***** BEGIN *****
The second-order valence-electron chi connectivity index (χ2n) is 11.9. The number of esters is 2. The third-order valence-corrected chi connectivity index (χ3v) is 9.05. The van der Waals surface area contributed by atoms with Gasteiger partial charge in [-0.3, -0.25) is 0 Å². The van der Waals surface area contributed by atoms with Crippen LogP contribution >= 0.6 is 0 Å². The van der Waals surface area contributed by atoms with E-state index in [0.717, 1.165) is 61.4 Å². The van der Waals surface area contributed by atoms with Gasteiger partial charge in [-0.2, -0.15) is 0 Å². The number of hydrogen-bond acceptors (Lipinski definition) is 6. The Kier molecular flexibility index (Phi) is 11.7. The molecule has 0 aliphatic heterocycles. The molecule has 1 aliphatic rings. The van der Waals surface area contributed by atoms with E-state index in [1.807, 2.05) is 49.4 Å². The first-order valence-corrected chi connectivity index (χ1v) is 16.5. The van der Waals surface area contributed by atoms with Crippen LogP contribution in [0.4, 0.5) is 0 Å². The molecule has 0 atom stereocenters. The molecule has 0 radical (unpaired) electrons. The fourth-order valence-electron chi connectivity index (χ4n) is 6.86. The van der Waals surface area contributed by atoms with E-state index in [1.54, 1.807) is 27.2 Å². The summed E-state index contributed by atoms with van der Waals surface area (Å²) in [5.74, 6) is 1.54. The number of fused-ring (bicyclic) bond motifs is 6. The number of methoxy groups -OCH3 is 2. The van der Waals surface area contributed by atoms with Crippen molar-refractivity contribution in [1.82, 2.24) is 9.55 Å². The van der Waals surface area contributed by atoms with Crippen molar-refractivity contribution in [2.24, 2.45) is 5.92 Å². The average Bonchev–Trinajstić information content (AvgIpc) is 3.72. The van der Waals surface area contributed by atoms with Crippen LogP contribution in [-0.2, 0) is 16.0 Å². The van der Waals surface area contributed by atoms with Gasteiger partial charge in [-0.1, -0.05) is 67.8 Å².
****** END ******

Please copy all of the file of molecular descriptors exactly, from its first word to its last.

The second-order valence-electron chi connectivity index (χ2n) is 11.9. The number of esters is 2. The third-order valence-corrected chi connectivity index (χ3v) is 9.05. The van der Waals surface area contributed by atoms with Gasteiger partial charge in [-0.3, -0.25) is 0 Å². The van der Waals surface area contributed by atoms with Crippen LogP contribution >= 0.6 is 0 Å². The van der Waals surface area contributed by atoms with E-state index in [0.717, 1.165) is 61.4 Å². The van der Waals surface area contributed by atoms with Gasteiger partial charge in [-0.2, -0.15) is 0 Å². The number of hydrogen-bond acceptors (Lipinski definition) is 6. The Kier molecular flexibility index (Phi) is 11.7. The molecule has 0 aliphatic heterocycles. The molecule has 1 aliphatic rings. The van der Waals surface area contributed by atoms with E-state index in [1.807, 2.05) is 49.4 Å². The first-order valence-corrected chi connectivity index (χ1v) is 16.5. The van der Waals surface area contributed by atoms with Crippen LogP contribution in [0.4, 0.5) is 0 Å². The molecule has 0 atom stereocenters. The molecule has 0 radical (unpaired) electrons. The fourth-order valence-electron chi connectivity index (χ4n) is 6.86. The van der Waals surface area contributed by atoms with E-state index in [1.54, 1.807) is 27.2 Å². The summed E-state index contributed by atoms with van der Waals surface area (Å²) in [5.74, 6) is 1.54. The number of fused-ring (bicyclic) bond motifs is 6. The number of methoxy groups -OCH3 is 2. The van der Waals surface area contributed by atoms with Crippen molar-refractivity contribution in [1.82, 2.24) is 9.55 Å². The van der Waals surface area contributed by atoms with Crippen molar-refractivity contribution in [2.24, 2.45) is 5.92 Å². The average Bonchev–Trinajstić information content (AvgIpc) is 3.72. The van der Waals surface area contributed by atoms with Crippen LogP contribution in [-0.2, 0) is 16.0 Å². The van der Waals surface area contributed by atoms with Gasteiger partial charge in [-0.1, -0.05) is 67.8 Å².